To some, she also comes across as replicating Marxist old guard Harkishan Singh Surjeet, who rallied other parties to delay the BJP’s rise. For want of a strong core constituent, the UF regimes he stitched together were short-lived. Mamata’s game-plan has identical infirmities, driven as it apparently is by diplomat-politician Pavan Varma’s theory of creating a new Congress without the Gandhi family. “Another party with many GOP personnel but not the Gandhis will be a better option,” he wrote in a newspaper column on October 11.

Since having joined the TMC, his advice is available in-house now to Mamata. The case he made out was strong: If a cohesive and organised Opposition does not exist, it must, like God, be created to save democracy. As the only party with a pan-Indian footprint, the Congress which is floundering under the Gandhis, is unable to play the role.

Mamata’s practice of Varma’s theory is flawed by the haste she’s showing in its execution which, if at all, can only be realised as a long-haul project before 2024. Her actions thus far appear driven by the temptation to exploit elected Congress representatives’ diminished self-esteem which makes them vulnerable to switching parties. Ready examples of the trend, abetted elsewhere by the Damocles sword of the BJP-controlled central investigative agencies, are exoduses from the Congress ranks in Goa and Meghalaya where not the BJP, but the TMC showed its hand to buttress Mamata’s claims to being a superior draw.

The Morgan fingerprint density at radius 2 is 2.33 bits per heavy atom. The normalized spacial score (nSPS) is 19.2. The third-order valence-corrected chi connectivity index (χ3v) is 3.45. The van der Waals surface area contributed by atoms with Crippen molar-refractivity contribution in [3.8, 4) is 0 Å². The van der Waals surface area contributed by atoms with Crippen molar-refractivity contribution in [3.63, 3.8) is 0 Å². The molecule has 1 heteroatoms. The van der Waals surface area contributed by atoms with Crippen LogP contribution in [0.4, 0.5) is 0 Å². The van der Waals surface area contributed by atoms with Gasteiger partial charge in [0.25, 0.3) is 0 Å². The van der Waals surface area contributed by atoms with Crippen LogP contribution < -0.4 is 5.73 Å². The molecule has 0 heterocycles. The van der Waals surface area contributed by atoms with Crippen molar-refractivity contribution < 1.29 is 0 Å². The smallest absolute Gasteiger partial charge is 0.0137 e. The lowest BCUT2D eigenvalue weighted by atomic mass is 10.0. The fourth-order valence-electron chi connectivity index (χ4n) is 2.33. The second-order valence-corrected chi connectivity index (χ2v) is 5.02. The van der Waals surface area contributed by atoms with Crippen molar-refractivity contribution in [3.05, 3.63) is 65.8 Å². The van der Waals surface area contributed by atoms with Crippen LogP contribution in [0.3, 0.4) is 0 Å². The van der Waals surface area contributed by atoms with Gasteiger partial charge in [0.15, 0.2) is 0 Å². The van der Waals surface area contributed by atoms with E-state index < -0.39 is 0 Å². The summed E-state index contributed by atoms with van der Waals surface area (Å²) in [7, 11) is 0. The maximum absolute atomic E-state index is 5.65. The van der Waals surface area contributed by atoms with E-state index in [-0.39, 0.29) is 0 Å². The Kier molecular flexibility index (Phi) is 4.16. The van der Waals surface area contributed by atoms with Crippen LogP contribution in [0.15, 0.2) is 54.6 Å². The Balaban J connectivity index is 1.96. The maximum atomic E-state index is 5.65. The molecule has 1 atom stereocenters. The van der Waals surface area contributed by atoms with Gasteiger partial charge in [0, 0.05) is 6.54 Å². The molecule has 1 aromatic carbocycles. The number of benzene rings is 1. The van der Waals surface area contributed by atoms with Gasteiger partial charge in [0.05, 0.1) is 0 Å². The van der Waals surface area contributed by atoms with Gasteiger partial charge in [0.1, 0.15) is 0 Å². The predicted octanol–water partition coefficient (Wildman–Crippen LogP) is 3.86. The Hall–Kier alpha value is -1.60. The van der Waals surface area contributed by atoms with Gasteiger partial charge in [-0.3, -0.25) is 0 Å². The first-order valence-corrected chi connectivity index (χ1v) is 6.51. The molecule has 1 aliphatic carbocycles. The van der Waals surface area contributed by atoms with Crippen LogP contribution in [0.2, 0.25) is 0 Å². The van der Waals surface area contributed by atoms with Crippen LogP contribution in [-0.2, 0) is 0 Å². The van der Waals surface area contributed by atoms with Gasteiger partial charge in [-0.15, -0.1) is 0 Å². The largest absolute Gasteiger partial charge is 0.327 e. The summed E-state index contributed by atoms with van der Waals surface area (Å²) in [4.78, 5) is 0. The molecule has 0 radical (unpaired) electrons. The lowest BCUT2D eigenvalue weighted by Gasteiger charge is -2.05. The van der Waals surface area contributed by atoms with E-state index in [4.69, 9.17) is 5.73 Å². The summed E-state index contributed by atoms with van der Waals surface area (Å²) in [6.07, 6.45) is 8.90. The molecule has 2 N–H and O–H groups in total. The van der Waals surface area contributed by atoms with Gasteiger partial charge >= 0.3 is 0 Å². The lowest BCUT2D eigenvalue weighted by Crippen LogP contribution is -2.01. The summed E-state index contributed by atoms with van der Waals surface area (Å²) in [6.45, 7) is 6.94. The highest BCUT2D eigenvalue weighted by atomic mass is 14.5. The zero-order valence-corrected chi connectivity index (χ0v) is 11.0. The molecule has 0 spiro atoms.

But can migratory birds such as Mukul Sangma, Luzinho Falerio, Sushmita Dev, Kirti Azad and Ashok Tanwar create the aviary of her dreams? Do these otherwise talented leaders lacking a significant mass base, qualify as the building blocks of the new Congress with or without the TMC? The scepticism is well-founded. The Congress is enfeebled. But it alone can pull off victories in poll-bound Punjab, Goa and Uttarakhand.

With political tactician Prashant Kishor playing headhunter, the beeline to the TMC might have helped Mamata make headlines at the expense of the Gandhis whose stewardship of the Congress is under scrutiny. But she’s nowhere near making history, which the creation of a new Congress will certainly be.

Never before was the TMC chief’s criticism of Sonia Gandhi’s children so stridently upfront. The face-off has its genesis in her lack of chemistry with Rahul Gandhi despite the regard she has had for his mother. Fellow thinkers, Kishor and Varma, were aggrieved as much when the Gandhis rejected a blueprint they offered as a patent with strings attached, for the Congress’ revival.

Gandhi family loyalists interpret Mamata’s overdrive as the means to buy peace with the BJP in return for insurance for her political heir and nephew, Abhishek Banerjee who’s under probe in an Enforcement Directorate case. Evidence supportive of the conspiracy theory is circumstantial, its proponents claiming the TMC timed the offensive with elections to help the BJP. Another poor show will sharpen fault lines in the Congress, helping Mamata steal more from its sheepcote.

However be it, the Congress needs to win. Or face another fall in its relevance quotient.

vinodsharma@hindustantimes.com

The views expressed are personal